The Law Society Gazette reported in December 2018 about a case of libel arising out of a “tweet” on the social media forum Twitter. Even where the Defendant, who was ordered to pay £40,000.00 in damages, did not himself write the “offending tweet”.
Briefly, the background to the case, Zahir Monir -v-Steve Wood 2018, is that Mr Wood did not himself write the tweet, but the actual author, one John Langley, did and was held to have been acting as Mr Wood’s agent when he did so. The content of the tweet does not matter so much, as the point of this article is not to write about libel as such, but to consider the apparent difference in compensation for someone who would not appear to have been physically injured and someone who is. It is not intended to belittle those who truly do suffer “serious harm” from false allegations that are seen and often believed by many and can cause a great deal of distress and financial loss if say, a business and personal reputation is lost.
Compensation in this matter was limited because very few people actually saw the tweet and it had a limited audience. The judge said that had the allegations been published in a national newspaper, damages of a quarter of a million pounds or more may have been justified. A substantial amount of money.
It is a similar situation with delays on transport, particularly airlines. There are fixed amounts of compensation for delays which are not caused by something outside the airline’s control. You have a right to these in law if your delay fulfills the criteria; the airline automatically triggers the compensation in set circumstances.
Delays are unfortunate, frustrating and inconvenient. They lead to families missing important occasions but spent on an airport lounge floor. Not good.
But when contrasted with the awards given for even the most seriously injured people with life -changing injuries, is this a fair system? Awards for injury in this country are historically relatively low and many people are surprised when they find out that for instance, even a spinal injury rendering someone reliant on a wheelchair, carers and unable to work, compensation FOR THE INJURY ITSELF could only be in the region of £250,000.00. Of course, claims can be made for the economic consequences of that injury, which can run into millions of pounds. But the point is, surely, the injury is lifelong.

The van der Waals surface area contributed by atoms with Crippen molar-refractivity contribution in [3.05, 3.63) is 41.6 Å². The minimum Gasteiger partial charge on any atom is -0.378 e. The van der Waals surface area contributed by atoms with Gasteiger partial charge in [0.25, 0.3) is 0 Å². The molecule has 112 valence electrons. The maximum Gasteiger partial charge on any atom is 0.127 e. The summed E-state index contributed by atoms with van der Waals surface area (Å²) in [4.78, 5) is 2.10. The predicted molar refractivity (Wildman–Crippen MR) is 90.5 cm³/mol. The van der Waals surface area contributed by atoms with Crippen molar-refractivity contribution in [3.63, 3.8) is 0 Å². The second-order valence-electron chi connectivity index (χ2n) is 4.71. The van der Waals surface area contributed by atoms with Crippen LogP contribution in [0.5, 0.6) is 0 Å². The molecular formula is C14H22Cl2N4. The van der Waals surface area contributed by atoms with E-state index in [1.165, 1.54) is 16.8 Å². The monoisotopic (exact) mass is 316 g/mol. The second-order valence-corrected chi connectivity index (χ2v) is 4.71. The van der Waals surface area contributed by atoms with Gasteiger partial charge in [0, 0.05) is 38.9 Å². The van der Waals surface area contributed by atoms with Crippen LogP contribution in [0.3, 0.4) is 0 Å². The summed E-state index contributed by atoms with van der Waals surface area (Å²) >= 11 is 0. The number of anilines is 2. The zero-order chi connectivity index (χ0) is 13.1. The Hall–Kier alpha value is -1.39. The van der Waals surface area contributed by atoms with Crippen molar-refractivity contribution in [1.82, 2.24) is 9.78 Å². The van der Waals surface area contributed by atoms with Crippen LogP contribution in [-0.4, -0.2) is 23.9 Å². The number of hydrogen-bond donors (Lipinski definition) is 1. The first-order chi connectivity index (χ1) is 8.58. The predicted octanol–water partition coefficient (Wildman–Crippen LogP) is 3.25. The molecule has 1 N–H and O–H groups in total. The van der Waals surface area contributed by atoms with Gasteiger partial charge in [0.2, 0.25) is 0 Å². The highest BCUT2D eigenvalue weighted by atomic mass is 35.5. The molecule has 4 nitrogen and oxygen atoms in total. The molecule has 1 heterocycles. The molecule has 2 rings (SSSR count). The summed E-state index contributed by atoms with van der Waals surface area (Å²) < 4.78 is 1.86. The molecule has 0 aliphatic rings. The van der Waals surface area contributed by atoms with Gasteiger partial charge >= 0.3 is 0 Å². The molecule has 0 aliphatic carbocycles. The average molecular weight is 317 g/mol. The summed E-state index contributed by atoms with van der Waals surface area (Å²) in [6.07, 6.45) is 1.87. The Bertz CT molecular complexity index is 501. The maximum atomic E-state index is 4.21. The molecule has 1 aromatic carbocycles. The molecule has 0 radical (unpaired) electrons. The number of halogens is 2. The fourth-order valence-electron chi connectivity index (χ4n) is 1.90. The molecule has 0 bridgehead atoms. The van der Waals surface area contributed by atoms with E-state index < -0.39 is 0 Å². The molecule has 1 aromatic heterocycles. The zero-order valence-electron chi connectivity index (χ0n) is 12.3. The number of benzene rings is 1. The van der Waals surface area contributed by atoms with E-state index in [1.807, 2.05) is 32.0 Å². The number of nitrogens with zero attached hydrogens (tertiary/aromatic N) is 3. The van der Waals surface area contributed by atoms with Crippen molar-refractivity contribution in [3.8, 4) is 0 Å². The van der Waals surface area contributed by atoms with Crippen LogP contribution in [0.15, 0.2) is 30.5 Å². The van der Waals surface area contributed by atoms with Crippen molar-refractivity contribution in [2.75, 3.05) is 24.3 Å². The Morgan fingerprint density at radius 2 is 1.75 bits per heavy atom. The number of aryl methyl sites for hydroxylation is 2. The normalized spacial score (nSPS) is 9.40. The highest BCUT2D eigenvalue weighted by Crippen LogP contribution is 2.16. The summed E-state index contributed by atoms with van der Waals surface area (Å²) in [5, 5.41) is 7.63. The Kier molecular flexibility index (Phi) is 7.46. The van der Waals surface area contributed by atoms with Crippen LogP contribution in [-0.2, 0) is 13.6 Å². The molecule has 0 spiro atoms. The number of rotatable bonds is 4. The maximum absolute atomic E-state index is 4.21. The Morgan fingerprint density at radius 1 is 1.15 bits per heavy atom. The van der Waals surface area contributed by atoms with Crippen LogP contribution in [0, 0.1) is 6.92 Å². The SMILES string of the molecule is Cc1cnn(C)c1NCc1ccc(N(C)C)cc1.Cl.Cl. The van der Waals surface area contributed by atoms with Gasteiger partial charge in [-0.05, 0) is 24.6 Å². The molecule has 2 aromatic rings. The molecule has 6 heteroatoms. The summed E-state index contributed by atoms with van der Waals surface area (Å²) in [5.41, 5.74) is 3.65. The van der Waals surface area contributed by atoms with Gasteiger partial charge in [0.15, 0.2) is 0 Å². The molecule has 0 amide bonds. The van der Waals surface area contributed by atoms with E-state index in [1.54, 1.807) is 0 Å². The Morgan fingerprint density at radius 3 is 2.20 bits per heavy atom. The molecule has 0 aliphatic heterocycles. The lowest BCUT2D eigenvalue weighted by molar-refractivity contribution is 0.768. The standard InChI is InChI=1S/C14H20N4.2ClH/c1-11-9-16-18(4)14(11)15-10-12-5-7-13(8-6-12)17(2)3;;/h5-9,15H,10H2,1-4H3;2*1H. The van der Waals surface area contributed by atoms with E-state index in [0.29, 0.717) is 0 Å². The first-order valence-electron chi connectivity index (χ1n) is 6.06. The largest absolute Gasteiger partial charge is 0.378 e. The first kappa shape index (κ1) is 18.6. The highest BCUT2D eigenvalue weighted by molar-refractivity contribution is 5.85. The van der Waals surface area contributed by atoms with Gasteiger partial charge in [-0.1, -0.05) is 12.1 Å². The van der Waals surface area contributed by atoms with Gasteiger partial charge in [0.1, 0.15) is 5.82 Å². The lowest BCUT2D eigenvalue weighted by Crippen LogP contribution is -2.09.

A slander or libel may well fade into history as time goes on (admittedly, not all). An airline delay is usually just that for most people– a delay. Mainly irritating, but usually not life-threatening.
The Civil Liability Act 2018, coming into force April 2020 will highlight this further.
The limit for making a claim in which in addition to compensation legal costs are awarded will rise from £1000.00 to £5000.00 for road traffic accidents and £2000.00 for other types of accident. So many may lose out on compensation for sometimes quite painful and restricting injuries, as they will almost certainly be required to make the claim themselves.
We can automatically give compensation for a lost day’s holiday, which for a family could run into thousands of pounds. Yet we are about to make injured people struggle to obtain compensation for often life long injuries, or lose out altogether.
So that you know what your rights are always talk to a Solicitor. Our expert team are on hand to talk you through the Civil Liberty Act 2018.
Our Personal Injury and Medical Negligence Teams at Ringrose Law provide free initial advice on any matters.